CROTA1=-1.1668387329628058E+000                // Image twist of X axis        (deg)
CROTA2=-1.1900321176194073E+000                // Image twist of Y axis        (deg)                
CD1_1=-7.4781868711882519E-004                 // CD matrix to convert (x,y) to (Ra, Dec)  
CD1_2= 1.5241315209850368E-005                
// CD matrix to convert (x,y) to (Ra, Dec)                                   
CD2_1= 1.5534412042060001E-005                 
// CD matrix to convert (x,y) to (Ra, Dec)             
CD2_2= 7.4829732842251226E-004
                // CD matrix to convert (x,y) to (Ra, Dec)

If ASTAP is command-line executed in MS-Windows, it will be shown by a small ASTAP tray icon on the right side of the status bar. If you move the mouse to the ASTAP tray icon, the hint will show the search radius reached. To refresh the value move the mouse away and back.

Command line, usage as PlateSolve2 substitute:

APT: using ASTAP as solver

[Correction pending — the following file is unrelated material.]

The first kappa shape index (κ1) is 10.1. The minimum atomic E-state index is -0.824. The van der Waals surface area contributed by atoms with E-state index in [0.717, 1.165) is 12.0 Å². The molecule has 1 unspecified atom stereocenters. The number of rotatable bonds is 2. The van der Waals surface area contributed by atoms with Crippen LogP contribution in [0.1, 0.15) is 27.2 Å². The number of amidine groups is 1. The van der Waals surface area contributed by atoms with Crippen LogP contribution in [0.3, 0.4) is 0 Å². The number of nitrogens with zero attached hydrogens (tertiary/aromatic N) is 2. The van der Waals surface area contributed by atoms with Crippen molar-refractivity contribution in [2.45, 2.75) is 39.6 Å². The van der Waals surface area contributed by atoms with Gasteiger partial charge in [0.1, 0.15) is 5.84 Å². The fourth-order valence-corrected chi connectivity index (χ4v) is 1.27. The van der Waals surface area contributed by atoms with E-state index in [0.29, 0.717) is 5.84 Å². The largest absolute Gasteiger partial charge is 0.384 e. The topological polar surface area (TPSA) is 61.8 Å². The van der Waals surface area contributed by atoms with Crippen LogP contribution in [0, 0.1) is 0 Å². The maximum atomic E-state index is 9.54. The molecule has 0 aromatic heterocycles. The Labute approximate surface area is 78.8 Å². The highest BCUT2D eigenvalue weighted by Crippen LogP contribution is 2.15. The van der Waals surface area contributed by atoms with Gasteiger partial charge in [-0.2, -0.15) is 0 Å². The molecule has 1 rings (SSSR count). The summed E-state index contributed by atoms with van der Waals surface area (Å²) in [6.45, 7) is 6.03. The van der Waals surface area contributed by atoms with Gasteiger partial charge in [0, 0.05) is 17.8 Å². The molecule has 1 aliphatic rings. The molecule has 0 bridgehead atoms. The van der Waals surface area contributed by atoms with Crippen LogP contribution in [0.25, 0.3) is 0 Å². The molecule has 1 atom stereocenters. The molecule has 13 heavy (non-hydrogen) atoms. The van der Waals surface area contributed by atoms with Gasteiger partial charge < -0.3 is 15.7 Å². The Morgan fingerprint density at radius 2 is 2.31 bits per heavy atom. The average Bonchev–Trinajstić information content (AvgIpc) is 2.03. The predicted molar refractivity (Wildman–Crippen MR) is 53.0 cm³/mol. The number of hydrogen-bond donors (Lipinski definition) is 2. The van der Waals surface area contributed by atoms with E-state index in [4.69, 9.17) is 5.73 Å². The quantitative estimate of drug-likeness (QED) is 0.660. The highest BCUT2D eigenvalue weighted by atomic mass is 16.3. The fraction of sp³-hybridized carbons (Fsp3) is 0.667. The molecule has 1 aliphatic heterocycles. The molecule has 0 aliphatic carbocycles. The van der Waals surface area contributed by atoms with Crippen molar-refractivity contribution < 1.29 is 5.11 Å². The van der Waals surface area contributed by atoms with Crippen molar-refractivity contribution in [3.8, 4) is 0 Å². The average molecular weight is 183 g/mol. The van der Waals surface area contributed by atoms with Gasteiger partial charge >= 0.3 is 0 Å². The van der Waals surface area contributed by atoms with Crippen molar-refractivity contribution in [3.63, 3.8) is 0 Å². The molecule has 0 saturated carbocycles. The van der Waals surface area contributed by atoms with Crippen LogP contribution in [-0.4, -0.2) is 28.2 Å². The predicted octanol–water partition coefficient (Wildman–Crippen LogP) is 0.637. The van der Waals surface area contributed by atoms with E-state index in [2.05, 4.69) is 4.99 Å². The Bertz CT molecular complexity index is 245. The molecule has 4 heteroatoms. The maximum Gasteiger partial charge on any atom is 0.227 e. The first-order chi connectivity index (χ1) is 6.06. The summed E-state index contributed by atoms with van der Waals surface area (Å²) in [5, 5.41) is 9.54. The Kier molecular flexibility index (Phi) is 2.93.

1. Install ASTAP and unpack the G17  star database in the same directory. Typical c:\program files\astap
  2. If you images are more then 3000 pixels wide, start ASTAP.  and  click on the ∑  button, select alignment tab and set binning to 2 (or 3) 
  3. Rename the ASTAP.EXE program as Platesolve2.exe  Then select in APT, pointcraft, settings, the directory where this surrogate platesolve2.exe (=astap.exe) is located.

APT: using ASTAP as solver and HNSKY planetarium to display the solved FITS file in the planetarium map.

Follow above procedure

Start ASTAP manually (PlateSolve2.exe). Click on the ∑  button, select the alignment tab. Check mark "Convert to FITS"  and set "FITS bin" at x4 or x6 r orx8.  Binning should be set such that the file dimension are near 300 or 400 pixels wide/height for speedy display in the planetarium program.

Note that APT saves the pointcraft image to solve to: .... TemporaryStorage\ImageToSolve.jpg

Set in HNSKY the FITS path to .... TemporaryStorage\ImageToSolve.jpg  (This is the location where APT saves the pointcraft image to solve to)
After solving, either refresh HNSKY with space bar or move to map to the object or open the FITS file in the file menu.


  1. ASTAP loads the image specified  in the command line. (from APT)
  2. ASTAP solves the image.
  3. The solution is written to the APM file. APT will read it.